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Chesterfield High School Senior Helps Unhoused People Access COVID-19 Vaccine Information

Chesterfield High School Senior Helps Unhoused People Access COVID-19 Vaccine Information

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Sri Jaladi spent his time during the coronaviral pandemic making a difference. Now, as light appears at the end of the health-crisis tunnel, he’s helping unhoused people in the metro area learn the latest information about COVID-19 vaccines.

His heroic pandemic-era efforts are not surprising to the people who know Jaladi. The senior at Chesterfield’s Parkway West High School has dedicated the better part of the past three years to serving the area’s unhoused population through his nonprofit organization, NANO-Lending (with the first four letters being an acronym for “Navigating Access to New Opportunities,” not the trendy prefix nano-). But this mission escalated profoundly in March 2020.

“Initially, before lockdown happened, I was at some shelters through NANO and doing some workshops and incubators,” says Jaladi, whose organization empowers unhoused people by providing mentorship and resources that help them become entrepreneurs. “Very quickly, I was able to see they were separating beds by 6 feet and implementing safety measures.”

It also became clear to Jaladi that regular pandemic safety measures weren’t always possible for people living in shelters. As a result, he shifted gears and launched COVID-19 Relief for the Unhoused. The initiative was a joint community effort that sewed and donated more than 1,600 masks to individuals living in shelters and encampments last April.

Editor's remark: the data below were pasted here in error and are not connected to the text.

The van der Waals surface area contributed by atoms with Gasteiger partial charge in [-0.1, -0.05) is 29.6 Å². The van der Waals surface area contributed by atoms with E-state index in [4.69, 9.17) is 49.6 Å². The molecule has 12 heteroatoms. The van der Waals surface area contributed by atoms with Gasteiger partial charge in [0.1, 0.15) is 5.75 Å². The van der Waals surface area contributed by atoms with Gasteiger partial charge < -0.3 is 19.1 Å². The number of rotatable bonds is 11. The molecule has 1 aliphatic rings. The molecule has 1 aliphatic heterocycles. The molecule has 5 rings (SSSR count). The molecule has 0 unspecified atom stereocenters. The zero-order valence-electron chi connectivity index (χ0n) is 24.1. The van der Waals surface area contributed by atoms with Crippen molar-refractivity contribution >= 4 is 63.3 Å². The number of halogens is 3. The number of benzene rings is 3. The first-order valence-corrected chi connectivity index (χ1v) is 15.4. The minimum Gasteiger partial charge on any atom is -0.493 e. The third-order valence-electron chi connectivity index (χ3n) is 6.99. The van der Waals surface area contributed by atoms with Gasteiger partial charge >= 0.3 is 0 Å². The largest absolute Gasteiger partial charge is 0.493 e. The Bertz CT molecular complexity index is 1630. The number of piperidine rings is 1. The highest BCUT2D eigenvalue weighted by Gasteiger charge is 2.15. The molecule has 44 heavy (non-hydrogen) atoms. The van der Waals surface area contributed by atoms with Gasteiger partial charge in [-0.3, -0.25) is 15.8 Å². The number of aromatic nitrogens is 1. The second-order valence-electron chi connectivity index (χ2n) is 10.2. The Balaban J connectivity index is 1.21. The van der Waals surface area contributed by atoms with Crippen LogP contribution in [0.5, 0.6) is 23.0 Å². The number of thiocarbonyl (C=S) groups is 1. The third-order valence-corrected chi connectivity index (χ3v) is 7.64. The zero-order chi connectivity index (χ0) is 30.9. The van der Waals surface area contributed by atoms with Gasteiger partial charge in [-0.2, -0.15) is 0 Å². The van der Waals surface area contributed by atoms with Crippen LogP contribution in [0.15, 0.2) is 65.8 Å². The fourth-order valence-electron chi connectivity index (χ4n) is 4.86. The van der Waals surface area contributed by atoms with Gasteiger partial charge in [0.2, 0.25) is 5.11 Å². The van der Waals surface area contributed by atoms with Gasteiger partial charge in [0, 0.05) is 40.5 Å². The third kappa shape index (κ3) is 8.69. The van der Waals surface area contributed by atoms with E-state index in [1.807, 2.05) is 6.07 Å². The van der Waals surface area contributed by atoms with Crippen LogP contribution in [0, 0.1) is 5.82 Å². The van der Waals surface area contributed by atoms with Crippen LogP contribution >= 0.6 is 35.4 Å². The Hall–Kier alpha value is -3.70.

When, the federal Centers for Disease Control and Prevention issued emergency-use authorization for two vaccines this past winter, Jaladi saw once again that something was missing among the unhoused community.

“Many of these individuals weren’t receiving up-to-date information about vaccines,” Jaladi says.

Thus, through NANO-Lending, Jaladi launched another initiative: COVIDVaccineNotify.net. The statewide program alerts unhoused and uninsured people when new vaccine information becomes available near them.

It takes only about 15 to 30 seconds to sign up and requires no personal information aside from the registrant’s ZIP code and a contact method, which can involve a person’s email address, phone number or even Instagram account for younger people. By the end of last month, more than 1,900 people had signed up for notifications.

The initiative isn’t exclusive, either. Anyone who wants up-to-date vaccine information can register. Jaladi’s effort continues to remain vital to keeping many of the most vulnerable metro area citizens healthy as the pandemic subsides and, hopefully, ends.

“I think that my experience in these communities has been impacted by the people I’ve had the chance to talk to,” Jaladi says. “Listening to their stories, what they think they need, and what they’d like to see. Through those stories and those experiences, what I try to do, I base it off it that.”

NANO-Lending, 314-813-7877, NANOlending.org

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